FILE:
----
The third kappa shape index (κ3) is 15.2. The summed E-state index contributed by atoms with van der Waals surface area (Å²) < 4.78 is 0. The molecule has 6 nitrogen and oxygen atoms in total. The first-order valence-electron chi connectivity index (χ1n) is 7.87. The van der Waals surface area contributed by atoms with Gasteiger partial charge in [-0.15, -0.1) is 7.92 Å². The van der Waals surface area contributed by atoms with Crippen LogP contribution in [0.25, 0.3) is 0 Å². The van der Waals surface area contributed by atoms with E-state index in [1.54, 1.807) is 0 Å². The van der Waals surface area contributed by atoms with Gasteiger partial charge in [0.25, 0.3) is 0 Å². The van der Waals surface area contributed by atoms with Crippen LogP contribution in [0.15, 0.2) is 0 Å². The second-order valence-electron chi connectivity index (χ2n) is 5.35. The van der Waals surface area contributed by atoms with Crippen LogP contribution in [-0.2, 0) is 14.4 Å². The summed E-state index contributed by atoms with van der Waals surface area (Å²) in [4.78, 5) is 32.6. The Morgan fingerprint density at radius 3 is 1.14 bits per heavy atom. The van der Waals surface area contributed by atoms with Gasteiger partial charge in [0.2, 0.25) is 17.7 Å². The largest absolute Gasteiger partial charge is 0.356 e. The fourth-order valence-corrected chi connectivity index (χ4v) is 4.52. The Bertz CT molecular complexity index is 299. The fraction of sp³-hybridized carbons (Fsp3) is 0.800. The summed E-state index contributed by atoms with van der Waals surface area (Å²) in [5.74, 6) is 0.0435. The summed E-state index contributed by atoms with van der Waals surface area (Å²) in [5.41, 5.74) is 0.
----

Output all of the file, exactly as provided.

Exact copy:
The third kappa shape index (κ3) is 15.2. The summed E-state index contributed by atoms with van der Waals surface area (Å²) < 4.78 is 0. The molecule has 6 nitrogen and oxygen atoms in total. The first-order valence-electron chi connectivity index (χ1n) is 7.87. The van der Waals surface area contributed by atoms with Gasteiger partial charge in [-0.15, -0.1) is 7.92 Å². The van der Waals surface area contributed by atoms with Crippen LogP contribution in [0.25, 0.3) is 0 Å². The van der Waals surface area contributed by atoms with E-state index in [1.54, 1.807) is 0 Å². The van der Waals surface area contributed by atoms with Gasteiger partial charge in [0.25, 0.3) is 0 Å². The van der Waals surface area contributed by atoms with Crippen LogP contribution in [0.15, 0.2) is 0 Å². The second-order valence-electron chi connectivity index (χ2n) is 5.35. The van der Waals surface area contributed by atoms with Crippen LogP contribution in [-0.2, 0) is 14.4 Å². The summed E-state index contributed by atoms with van der Waals surface area (Å²) in [4.78, 5) is 32.6. The Morgan fingerprint density at radius 3 is 1.14 bits per heavy atom. The van der Waals surface area contributed by atoms with Gasteiger partial charge in [0.2, 0.25) is 17.7 Å². The largest absolute Gasteiger partial charge is 0.356 e. The fourth-order valence-corrected chi connectivity index (χ4v) is 4.52. The Bertz CT molecular complexity index is 299. The fraction of sp³-hybridized carbons (Fsp3) is 0.800. The summed E-state index contributed by atoms with van der Waals surface area (Å²) in [5.74, 6) is 0.0435. The summed E-state index contributed by atoms with van der Waals surface area (Å²) in [5.41, 5.74) is 0.